The Benefits of Infrared Sauna Therapy
Deep heat helps blood vessels dilate, bringing relief and healing to muscle and soft tissue injuries. Stiffness and soreness that comes with aging can be reduced or eliminated.
You can burn 200-600 calories in just one 30 minute session. Lose weight — not just water.
Take the detoxifying load off your liver and kidneys by the direct elimination of toxins through the skin.
Top athletes are using infrared saunas to warm their muscles before and after work-outs to prevent injuries and promote relaxation.
Infrared saunas help to clear the gel-like lumps of fat, water and debris trapped in pockets beneath the skin.
Beat the Blues
30 minutes in an infrared sauna can alleviate Seasonal Affective Disorder (SAD) and help beat the winter blues.
The profuse sweating achieved in an infrared sauna helps to eliminate imbedded impurities and dead skin cells, leaving the skin glowing and deeply clean.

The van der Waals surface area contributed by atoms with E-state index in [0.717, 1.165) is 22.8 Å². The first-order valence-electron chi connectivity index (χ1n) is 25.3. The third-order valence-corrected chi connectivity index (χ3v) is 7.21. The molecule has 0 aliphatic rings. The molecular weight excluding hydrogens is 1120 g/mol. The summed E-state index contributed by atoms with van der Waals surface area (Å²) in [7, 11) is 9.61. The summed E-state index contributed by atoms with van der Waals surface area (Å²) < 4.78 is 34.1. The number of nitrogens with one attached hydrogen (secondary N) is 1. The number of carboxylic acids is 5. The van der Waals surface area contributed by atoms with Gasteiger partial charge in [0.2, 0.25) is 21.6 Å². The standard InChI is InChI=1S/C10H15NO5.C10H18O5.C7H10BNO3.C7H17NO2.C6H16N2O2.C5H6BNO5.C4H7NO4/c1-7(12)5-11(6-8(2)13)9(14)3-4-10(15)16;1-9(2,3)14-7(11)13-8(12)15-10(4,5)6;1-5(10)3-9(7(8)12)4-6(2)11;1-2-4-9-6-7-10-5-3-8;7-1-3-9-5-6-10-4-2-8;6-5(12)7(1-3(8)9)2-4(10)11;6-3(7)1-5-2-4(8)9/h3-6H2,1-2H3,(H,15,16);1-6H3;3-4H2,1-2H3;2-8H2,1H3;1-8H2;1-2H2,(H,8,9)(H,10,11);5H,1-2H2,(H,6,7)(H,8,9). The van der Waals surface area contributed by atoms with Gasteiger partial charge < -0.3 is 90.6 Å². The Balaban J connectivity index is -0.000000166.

What is Far Infrared and How Does it Work?
The far-infrared segment of the electromagnetic spectrum occurs just below, or “infra” to red light as the next lowest energy band. This band of light is not visible to human eyes but we perceive this type of light as heat.
Hot Air Saunas Compared to Infrared Saunas
A hot air sauna relies only on indirect means of heat: first, on convection (air currents) and then conduction (direct contact of hot air with the skin). In an infrared sauna, less than 20% of the energy heats the air, leaving over 80% available to be directly converted to heat within our bodies.
Infrared energy may induce up to 2 to 3 times the sweat volume of a hot air sauna. The air temperature is typically between 115 and 140 ºF compared to 180 to 235 ºF in a hot air sauna. As well as being more comfortable, This lower heat is also safer for those concerned about cardiovascular risk factors that may be encountered in hot air saunas.